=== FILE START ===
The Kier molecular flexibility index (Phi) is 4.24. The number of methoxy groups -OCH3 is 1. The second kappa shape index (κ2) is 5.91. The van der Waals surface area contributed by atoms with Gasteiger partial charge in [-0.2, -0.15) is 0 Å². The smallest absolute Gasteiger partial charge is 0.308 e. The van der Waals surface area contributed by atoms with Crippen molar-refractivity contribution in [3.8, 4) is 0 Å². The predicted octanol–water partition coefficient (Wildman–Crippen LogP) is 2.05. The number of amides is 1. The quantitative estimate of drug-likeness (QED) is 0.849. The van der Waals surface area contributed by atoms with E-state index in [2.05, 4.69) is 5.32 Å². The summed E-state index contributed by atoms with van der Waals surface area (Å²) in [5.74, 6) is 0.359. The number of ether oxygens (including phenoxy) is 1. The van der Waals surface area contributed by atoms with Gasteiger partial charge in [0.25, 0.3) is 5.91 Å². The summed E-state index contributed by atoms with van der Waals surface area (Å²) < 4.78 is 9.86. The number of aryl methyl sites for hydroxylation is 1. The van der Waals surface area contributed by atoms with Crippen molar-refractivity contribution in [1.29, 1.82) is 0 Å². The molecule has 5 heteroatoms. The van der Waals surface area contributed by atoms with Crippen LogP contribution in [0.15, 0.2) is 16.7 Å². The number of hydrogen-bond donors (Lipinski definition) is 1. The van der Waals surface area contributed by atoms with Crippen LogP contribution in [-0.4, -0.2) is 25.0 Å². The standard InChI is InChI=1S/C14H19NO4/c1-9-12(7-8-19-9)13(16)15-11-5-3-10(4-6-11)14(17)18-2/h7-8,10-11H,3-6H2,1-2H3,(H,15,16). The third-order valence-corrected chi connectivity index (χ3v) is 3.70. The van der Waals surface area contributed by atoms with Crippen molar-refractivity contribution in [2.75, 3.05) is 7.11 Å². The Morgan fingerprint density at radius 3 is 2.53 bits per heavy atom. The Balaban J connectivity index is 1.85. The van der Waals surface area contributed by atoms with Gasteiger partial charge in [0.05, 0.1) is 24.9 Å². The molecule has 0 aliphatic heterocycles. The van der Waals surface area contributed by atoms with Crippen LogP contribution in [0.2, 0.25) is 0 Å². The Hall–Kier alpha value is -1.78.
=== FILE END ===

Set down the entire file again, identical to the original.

The Kier molecular flexibility index (Phi) is 4.24. The number of methoxy groups -OCH3 is 1. The second kappa shape index (κ2) is 5.91. The van der Waals surface area contributed by atoms with Gasteiger partial charge in [-0.2, -0.15) is 0 Å². The smallest absolute Gasteiger partial charge is 0.308 e. The van der Waals surface area contributed by atoms with Crippen molar-refractivity contribution in [3.8, 4) is 0 Å². The predicted octanol–water partition coefficient (Wildman–Crippen LogP) is 2.05. The number of amides is 1. The quantitative estimate of drug-likeness (QED) is 0.849. The van der Waals surface area contributed by atoms with E-state index in [2.05, 4.69) is 5.32 Å². The summed E-state index contributed by atoms with van der Waals surface area (Å²) in [5.74, 6) is 0.359. The number of ether oxygens (including phenoxy) is 1. The van der Waals surface area contributed by atoms with Gasteiger partial charge in [0.25, 0.3) is 5.91 Å². The summed E-state index contributed by atoms with van der Waals surface area (Å²) < 4.78 is 9.86. The number of aryl methyl sites for hydroxylation is 1. The van der Waals surface area contributed by atoms with Crippen molar-refractivity contribution in [1.29, 1.82) is 0 Å². The molecule has 5 heteroatoms. The van der Waals surface area contributed by atoms with Crippen LogP contribution in [0.15, 0.2) is 16.7 Å². The number of hydrogen-bond donors (Lipinski definition) is 1. The van der Waals surface area contributed by atoms with Crippen LogP contribution in [-0.4, -0.2) is 25.0 Å². The standard InChI is InChI=1S/C14H19NO4/c1-9-12(7-8-19-9)13(16)15-11-5-3-10(4-6-11)14(17)18-2/h7-8,10-11H,3-6H2,1-2H3,(H,15,16). The third-order valence-corrected chi connectivity index (χ3v) is 3.70. The van der Waals surface area contributed by atoms with Crippen molar-refractivity contribution in [2.75, 3.05) is 7.11 Å². The Morgan fingerprint density at radius 3 is 2.53 bits per heavy atom. The Balaban J connectivity index is 1.85. The van der Waals surface area contributed by atoms with Gasteiger partial charge in [0.05, 0.1) is 24.9 Å². The molecule has 0 aliphatic heterocycles. The van der Waals surface area contributed by atoms with Crippen LogP contribution in [0.2, 0.25) is 0 Å². The Hall–Kier alpha value is -1.78.